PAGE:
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Readers want to keep reading because pain is a universal thing, even if they don’t completely relate to what that character’s dealing with. They want to root for them. The readers feel the agony and have empathy on how much this space hurts the characters deeply and they want to be there to push them forward.

The hero’s journey for our characters is constant movement within that anguish. Getting to the next step which can be more intense, scary, hard, and worse before it gets better. Our character will want to leave, but they’ll have to make the hard choice to face it and keep going through the storm. By doing so . . . some answers, lessons, and moments will define them.

Here’s a few examples from some of my favorite books. There’s no spoilers on endings!

The character Hazel Grace Lancaster, from Fault in Our Stars, is a seventeen-year-old who has thyroid cancer. It’s started to spread into her lungs, so to breathe properly, she uses a portable oxygen tank. Hazel feels suffering day in and day out. She wants to be understood. To appease her mother, she decides to attend a cancer patients’ support group and meets a teenage boy named Augustus Waters. They begin to build a friendship and she finds out he had osteosarcoma, but had his leg amputated and is cancer free. With their friendship they’re able to help each other with the struggles they both face.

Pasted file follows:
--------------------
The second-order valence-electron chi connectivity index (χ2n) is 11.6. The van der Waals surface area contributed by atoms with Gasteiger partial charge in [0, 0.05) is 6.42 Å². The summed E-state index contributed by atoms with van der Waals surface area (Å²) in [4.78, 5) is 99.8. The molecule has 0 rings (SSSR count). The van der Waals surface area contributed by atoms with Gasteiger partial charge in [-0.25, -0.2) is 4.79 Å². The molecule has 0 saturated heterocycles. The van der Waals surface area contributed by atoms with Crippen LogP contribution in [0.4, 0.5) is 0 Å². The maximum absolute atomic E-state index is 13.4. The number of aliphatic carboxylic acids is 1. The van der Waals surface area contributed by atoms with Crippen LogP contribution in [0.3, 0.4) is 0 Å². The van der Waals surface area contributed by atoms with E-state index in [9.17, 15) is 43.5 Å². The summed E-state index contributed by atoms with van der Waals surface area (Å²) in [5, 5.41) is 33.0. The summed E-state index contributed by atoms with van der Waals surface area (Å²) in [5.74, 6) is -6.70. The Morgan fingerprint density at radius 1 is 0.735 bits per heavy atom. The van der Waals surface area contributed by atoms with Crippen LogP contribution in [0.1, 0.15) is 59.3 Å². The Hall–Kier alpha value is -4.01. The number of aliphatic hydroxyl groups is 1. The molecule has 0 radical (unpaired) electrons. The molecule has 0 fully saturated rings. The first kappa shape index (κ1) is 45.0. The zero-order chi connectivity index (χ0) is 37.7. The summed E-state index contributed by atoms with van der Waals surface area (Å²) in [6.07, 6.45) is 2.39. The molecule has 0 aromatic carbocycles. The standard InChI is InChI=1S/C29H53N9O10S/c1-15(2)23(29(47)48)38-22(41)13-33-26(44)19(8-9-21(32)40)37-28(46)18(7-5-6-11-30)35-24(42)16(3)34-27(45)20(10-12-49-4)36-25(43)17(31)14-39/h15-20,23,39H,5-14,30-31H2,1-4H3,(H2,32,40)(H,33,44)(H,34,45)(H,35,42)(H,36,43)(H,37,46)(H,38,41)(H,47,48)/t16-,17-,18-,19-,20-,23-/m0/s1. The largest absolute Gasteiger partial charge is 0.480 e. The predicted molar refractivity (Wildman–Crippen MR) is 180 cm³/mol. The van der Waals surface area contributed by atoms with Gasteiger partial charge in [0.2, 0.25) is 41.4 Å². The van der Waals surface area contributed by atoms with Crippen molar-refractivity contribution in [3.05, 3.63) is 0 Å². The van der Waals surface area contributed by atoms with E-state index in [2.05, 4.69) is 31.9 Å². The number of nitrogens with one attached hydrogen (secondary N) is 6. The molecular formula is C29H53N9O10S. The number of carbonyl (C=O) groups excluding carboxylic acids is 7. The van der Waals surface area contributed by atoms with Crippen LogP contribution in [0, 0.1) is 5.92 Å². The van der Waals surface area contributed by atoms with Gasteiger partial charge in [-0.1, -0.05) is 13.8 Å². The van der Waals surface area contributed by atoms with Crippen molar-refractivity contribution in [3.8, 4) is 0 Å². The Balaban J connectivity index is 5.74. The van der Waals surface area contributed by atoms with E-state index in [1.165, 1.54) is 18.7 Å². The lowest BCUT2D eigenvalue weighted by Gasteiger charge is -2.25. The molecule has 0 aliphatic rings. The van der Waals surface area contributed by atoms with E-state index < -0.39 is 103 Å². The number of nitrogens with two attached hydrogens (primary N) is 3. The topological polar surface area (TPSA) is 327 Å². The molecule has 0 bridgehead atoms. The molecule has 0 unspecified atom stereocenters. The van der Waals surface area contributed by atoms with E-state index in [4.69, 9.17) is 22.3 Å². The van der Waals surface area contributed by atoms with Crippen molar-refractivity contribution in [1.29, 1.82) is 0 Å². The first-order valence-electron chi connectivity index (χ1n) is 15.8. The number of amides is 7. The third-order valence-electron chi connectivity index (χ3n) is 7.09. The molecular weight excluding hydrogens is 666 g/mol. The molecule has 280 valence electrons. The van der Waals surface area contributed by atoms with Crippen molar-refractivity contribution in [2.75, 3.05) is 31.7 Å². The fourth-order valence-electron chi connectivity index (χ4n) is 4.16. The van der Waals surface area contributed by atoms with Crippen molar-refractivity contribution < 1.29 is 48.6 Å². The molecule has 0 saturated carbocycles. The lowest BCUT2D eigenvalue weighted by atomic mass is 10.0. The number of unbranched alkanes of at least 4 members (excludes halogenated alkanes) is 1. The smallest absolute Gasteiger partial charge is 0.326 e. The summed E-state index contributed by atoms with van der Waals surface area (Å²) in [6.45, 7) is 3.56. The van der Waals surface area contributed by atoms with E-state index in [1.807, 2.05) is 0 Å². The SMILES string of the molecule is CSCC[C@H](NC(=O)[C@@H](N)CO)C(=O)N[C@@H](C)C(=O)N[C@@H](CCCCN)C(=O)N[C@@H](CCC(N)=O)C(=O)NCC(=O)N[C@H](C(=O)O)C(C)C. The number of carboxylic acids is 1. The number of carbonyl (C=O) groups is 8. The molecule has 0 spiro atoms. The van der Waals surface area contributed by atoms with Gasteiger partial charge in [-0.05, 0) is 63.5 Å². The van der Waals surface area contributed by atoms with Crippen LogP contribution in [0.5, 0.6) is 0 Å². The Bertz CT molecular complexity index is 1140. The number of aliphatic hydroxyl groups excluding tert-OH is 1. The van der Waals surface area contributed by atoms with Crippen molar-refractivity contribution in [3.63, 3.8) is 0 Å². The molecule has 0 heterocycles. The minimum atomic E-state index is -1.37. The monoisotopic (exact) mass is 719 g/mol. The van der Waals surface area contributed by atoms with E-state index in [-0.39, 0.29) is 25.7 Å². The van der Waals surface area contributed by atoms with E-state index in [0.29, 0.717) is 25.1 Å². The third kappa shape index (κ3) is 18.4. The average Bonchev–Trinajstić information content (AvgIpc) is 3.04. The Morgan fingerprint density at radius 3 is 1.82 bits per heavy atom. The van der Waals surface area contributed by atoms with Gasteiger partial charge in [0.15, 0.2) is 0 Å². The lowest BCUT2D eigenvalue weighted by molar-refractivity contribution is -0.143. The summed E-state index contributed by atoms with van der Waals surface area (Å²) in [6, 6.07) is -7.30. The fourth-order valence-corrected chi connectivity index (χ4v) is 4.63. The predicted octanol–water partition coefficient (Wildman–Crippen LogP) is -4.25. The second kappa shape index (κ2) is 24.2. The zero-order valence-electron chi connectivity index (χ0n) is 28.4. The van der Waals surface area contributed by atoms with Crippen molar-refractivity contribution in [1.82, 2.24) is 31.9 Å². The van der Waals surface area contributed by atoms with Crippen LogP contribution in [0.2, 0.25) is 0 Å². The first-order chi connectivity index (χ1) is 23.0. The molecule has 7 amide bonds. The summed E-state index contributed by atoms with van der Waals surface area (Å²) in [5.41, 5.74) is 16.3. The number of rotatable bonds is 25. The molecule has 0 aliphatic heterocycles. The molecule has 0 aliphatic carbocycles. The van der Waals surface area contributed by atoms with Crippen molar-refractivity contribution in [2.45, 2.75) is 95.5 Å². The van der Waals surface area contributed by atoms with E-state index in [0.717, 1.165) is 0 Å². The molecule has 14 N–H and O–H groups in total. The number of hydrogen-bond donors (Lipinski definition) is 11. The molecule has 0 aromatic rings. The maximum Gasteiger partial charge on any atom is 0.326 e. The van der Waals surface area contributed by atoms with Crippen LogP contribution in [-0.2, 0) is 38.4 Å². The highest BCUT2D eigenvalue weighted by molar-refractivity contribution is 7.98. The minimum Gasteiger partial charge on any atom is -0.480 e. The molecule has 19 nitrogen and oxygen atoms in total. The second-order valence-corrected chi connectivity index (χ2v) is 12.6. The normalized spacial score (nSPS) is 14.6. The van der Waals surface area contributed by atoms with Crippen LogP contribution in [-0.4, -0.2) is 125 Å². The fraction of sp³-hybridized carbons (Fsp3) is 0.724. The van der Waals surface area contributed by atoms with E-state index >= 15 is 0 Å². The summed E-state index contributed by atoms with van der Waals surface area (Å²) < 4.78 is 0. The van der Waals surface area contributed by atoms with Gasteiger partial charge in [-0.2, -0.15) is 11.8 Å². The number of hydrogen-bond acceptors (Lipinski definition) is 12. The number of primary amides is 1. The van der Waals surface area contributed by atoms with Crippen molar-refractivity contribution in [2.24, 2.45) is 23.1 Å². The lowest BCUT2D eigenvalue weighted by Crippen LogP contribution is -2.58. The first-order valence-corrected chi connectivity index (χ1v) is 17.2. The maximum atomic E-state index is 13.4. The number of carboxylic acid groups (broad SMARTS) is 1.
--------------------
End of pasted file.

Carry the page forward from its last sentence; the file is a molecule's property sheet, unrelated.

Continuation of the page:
In Shutter Island, Teddy Daniels, is devastated by the loss of his wife which took place in a fire. The grief he feels messes with him both emotionally and psychologically, sending him spirally to look for answers about his wife’s death and his own sanity. He wants truth and answers. The story makes you question the depth of this man’s sorrow and wonder where his heads at, but you’re rooting for him to figure it out.